Wahid Djeridi^{*} and Abdelmottaleb Ouederni  
Laboratory of Research: Engineering Processes and Industrials Systems (LR11ES54), National School of Engineers of Gabes, University of Gabes, Gabes, Tunisia  
Corresponding Author :  Wahid Djeridi Laboratory of Research: Engineering Processes and Industrials Systems (LR11ES54) National School of Engineers of Gabes University of Gabes, Gabes, Tunisia Tel: 75392257 Email: [email protected] 

Received November 02, 2013; Accepted December 30, 2013; Published January 04, 2014  
Citation: Djeridi W, Ouederni A (2013) Estimate of Effective Diffusivity Starting from the Phenol Adsorption Profiles on an Activated Carbon in Discontinuous Suspension. J Chem Eng Process Technol 5:181. doi:10.4172/21577048.1000181  
Copyright: © 2013 Djeridi W. This is an openaccess article distributed under the terms of the Creative Commons Attribution License, which permits unrestricted use, distribution, and reproduction in any medium, provided the original author and source are credited.  
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This study consists on developing a model of internal diffusion with adsorption in a porous particle in order to estimate its effective diffusivity. For this purpose, the particle is put in suspension in an isothermal perfectly agitated reactor in transient state (closed system). The adopted model is based on the adsorption equilibrium on the internal porous surface and assumes that the external concentration varies with time in the external transfer resistance absence. The proposed model equations are numerically solved using the finite differences technique. Experimental concentration profiles of adsorption of dyes either on a commercial activated carbon are smoothed to suit the proposed model. A good agreement between experimental theory profiles is obtained.
Keywords  
Kinetic adsorption; Media porous; Numerical solution; Diffusion coefficient  
Notation  
c: Pore fluid solute concentration, mg/l  
C : Fluid phase solute concentration, mg/l  
C_{0} : Initial concentration, mg/l  
K_{L} : Langmuir adsorption parameter, l/mg  
D_{e} : Diffusion coefficient, cm^{2}/s  
K_{L} : Mass transfer coefficient, cm/s  
q_{m} : Adsorption capacity per unit adsorbent volume, mg/cm^{3}  
r : Radial coordinate for particle, cm  
R_{p} : Particle radius, cm  
T : Time, mn  
V : Solution volume, cm^{3}  
V_{p} : volume of particles,cm^{3}  
m : solid mass, mg  
γ : intercept of tangent to adsorption isotherm  
ε_{p} : particle porosity  
ρ : apparent density particles, g/cm^{3}  
Introduction  
In literature kinetic adsorption in porous middle has occupied a topic place in researches. Such a phenomen can be caused in solution contains active carbon (porous middle). Many important processes in chemical engineering include modeling of diffusion within particles or fluid spheroids. Accurate, but still computationally simple, solutions to these diffusion equations are, therefore, of great importance. Diffusion in adsorption processes has been subject to many studies since the classical approximate solution by Glueckauf [1]. In that solution, the mass transfer within the spherical particles is described by assuming that the mass transfer rate depends linearly on the difference between the average concentration within the sphere and the surface concentration, along with the assumption of a constant (time independent) masstransfer coefficient. Since then that assumption has been used widely in the adsorber modeling. Furthermore, It has been shown that the linear driving force assumption (LDF) is equivalent to assuming a concentration profile within the particles. Both these approaches are used to ease the complicated solution of the timedependent material balances in the absorbers [26]. In this paper, we research the solution of diffusion equation with the numerical methods and analytic methods.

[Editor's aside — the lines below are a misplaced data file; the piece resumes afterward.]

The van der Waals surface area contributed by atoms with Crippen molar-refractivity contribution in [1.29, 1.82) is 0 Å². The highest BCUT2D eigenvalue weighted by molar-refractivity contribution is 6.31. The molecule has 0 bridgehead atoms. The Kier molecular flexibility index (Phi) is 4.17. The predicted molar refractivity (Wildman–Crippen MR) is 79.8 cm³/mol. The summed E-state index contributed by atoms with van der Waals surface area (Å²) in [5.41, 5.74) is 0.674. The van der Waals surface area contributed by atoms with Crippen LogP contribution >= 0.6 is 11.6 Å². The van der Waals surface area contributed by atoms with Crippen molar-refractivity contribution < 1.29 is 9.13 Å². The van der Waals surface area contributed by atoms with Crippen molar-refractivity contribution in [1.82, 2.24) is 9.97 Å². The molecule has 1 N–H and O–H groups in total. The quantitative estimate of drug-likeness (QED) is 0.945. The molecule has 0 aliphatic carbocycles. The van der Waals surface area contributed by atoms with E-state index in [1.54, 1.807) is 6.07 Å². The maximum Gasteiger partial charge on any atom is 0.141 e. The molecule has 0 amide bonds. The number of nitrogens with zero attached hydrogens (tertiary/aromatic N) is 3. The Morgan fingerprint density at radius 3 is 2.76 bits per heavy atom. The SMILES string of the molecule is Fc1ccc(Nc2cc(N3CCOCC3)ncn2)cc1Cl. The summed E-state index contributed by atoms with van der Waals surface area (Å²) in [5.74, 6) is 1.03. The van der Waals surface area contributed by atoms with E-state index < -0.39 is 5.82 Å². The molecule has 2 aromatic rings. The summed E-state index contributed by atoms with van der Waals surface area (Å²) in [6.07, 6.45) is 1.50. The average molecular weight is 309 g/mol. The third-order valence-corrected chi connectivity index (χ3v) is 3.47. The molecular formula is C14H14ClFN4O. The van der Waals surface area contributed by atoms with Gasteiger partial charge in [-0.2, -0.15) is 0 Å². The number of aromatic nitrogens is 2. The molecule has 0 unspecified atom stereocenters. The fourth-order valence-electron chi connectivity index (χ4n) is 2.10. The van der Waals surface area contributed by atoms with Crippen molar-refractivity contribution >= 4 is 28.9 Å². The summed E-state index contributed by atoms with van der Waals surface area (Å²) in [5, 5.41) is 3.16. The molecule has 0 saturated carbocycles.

Diffusion Model  
Modeling of diffusion within spherical particles is often an important part of modeling of many processes relevant to chemical engineering such as adsorption. The accurate solution to the differential equations describing diffusion is quite a complicated task involving calculation of infinite series. In view of the highly porous structure of the adsorbent studies and of the relatively low adsorption capacity for different colorant, the pore diffusion model was used to fit the data. We assume the particles are spherical and of radius R_{p}, that they have an intraparticle porosity ε_{p}, and that local equilibrium exists at each point within a bead between the pore liquid and the adsorbent surface. The external mass transfer resistance was neglected.  
With these assumptions the model is represented by the following conservation equations and boundary conditions. For the particles  
(1)  
In this equation, D_{e} and q represents the effective pore diffusivity and the concentration in the adsorbed phase respectively.  
With the boundary conditions  
(1a)  
r = R_{p}, c = C (1b)  
t =0, c =0 (1c)  
‘c’ represents the concentration in the pore fluid.  
At first time we considered that the equilibrium is instantaneous and the concentration in the pore fluid c equal at the initial concentration C_{0}.  
We showed that the adsorption of coloring was well represented by the Freundlich isotherm. Thus, the bracketed term on the lefthand side of equation. (1) can be approximated as  
(2)  
When K_{F} represent the Freundlich constant.  
The implicit method of CrankNicolson was used to solve the model equations numerically for different values of D_{e} and we used Matlab logitiel. If we represent the rapport of concentration with the time, we find the subsequent ensuing for various diffusion constant (Figures 14).